The Mitsubishi Fuso Truck & Bus Corporation (MFTBC) announces the intention to start series production of fuel cell trucks “by the end of the 2020s”. The Japanese commercial vehicle manufacturer, which belongs to the Daimler Group, is also presenting the concept of the eCanter F-CELL.
A few months ago, Daimler Trucks & Buses already made it clear that it intends to expand its product range to include hydrogen-powered series-production vehicles by the end of the decade. The Japanese subsidiary has now announced that it plans to take the lead in the development of this vehicle type. “Both battery-powered and fuel-cell vehicles have their respective advantages depending on customer use-case, and the two varieties will complement each other to address ever-diversifying transportation needs,” MFTBC stated in a press release.
Fuso already provided an outlook on future hydrogen-powered commercial vehicles last October with the Vision F-Cell at the Tokyo Motor Show. The new concept is called eCanter F-CELL and is a further development of this lightweight truck prototype. This is also a light commercial vehicle; according to MFTBC, the range is 300 kilometres and the refuelling time less than ten minutes. These are currently all the data that the Japanese company has made public.
As far as alternative drive systems are concerned, the Daimler subsidiary is currently best known for the battery-powered Fuso eCanter. In 2017, the fully electric 7.5-tonne truck, which is produced in small series, will be delivered to selected customers for the first time. According to a recent announcement by the Japanese company, 150 units are now in use worldwide. Large-scale production of the second electric Daimler commercial vehicle undergoing customer testing, the Mercedes eActros, is also not yet planned. But Daimler does not want to hesitate any longer: The first electric trucks in mass production are scheduled to arrive in 2022. And just as in the passenger car sector, the Commercial Vehicles division plans to introduce a CO2-neutral fleet by 2039 – although this goal is limited to the main sales regions of Europe, the USA and Japan.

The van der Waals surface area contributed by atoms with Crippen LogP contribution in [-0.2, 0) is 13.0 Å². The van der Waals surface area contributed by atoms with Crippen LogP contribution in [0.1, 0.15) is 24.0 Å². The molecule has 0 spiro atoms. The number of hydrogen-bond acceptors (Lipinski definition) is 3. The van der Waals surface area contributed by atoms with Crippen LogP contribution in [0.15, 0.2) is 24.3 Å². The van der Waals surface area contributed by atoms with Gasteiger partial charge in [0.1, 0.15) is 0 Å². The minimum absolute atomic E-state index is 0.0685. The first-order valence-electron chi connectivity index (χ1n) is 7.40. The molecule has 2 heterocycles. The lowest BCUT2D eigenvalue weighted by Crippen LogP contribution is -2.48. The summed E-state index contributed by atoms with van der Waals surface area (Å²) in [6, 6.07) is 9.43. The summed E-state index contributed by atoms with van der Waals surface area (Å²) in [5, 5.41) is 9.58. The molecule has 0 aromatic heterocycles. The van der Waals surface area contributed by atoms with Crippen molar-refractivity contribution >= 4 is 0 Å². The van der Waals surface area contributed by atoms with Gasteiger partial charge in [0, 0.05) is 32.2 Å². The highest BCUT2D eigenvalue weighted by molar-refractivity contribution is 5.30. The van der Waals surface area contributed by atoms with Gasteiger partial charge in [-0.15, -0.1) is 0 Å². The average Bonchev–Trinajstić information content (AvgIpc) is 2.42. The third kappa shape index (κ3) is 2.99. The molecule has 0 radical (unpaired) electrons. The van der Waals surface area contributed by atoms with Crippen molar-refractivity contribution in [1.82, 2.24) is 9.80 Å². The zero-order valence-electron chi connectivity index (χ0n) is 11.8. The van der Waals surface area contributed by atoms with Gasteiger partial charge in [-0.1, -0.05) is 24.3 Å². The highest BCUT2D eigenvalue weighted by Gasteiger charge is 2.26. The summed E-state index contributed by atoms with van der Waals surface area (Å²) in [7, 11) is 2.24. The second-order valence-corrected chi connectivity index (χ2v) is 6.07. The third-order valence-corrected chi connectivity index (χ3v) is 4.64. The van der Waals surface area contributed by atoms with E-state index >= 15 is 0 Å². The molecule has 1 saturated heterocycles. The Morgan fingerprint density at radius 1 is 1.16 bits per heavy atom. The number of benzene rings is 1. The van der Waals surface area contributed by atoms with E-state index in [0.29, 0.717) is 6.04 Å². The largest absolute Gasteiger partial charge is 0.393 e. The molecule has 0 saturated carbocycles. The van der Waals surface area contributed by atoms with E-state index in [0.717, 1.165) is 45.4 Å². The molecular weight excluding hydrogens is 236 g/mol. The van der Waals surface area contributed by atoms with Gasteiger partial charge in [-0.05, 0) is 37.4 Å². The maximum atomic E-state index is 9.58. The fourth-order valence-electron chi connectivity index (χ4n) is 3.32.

To drive forward electrification in the commercial vehicle sector, Daimler founded an internal research and development organisation called the Electric Mobility Group in 2018. MFTBC is working under the umbrella of this group, according to its statements, “on future electric models for all Fuso truck and bus segments”. Besides, the next generation of the eCanter is currently being developed. MFTBC boss Hartmut Schick attests his company “a leading role in the realisation of the electrification of commercial vehicles”. To realise the vision of CO2-neutral transport industry, subsidies for electric vehicles and chargers are also essential.
Daimler Truck CEO Martin Daum recently expressed similar sentiments. In his eyes, alternative drives in trucks will not become a matter of course. Since customers who are very much concerned with the total cost of ownership will incur additional charges for electric vehicles (regardless of whether they have batteries or fuel cells), government support is necessary, he said. “In the year 2040, too, the acquisition and total operating costs of trucks and buses with electric drive will be even higher than those of diesel vehicles, despite all efforts on the part of manufacturers,” said Daum. “We, therefore, need government intervention to make locally CO2-neutral trucks and buses competitive”.
With reporting by Cora Werwitzke, France.
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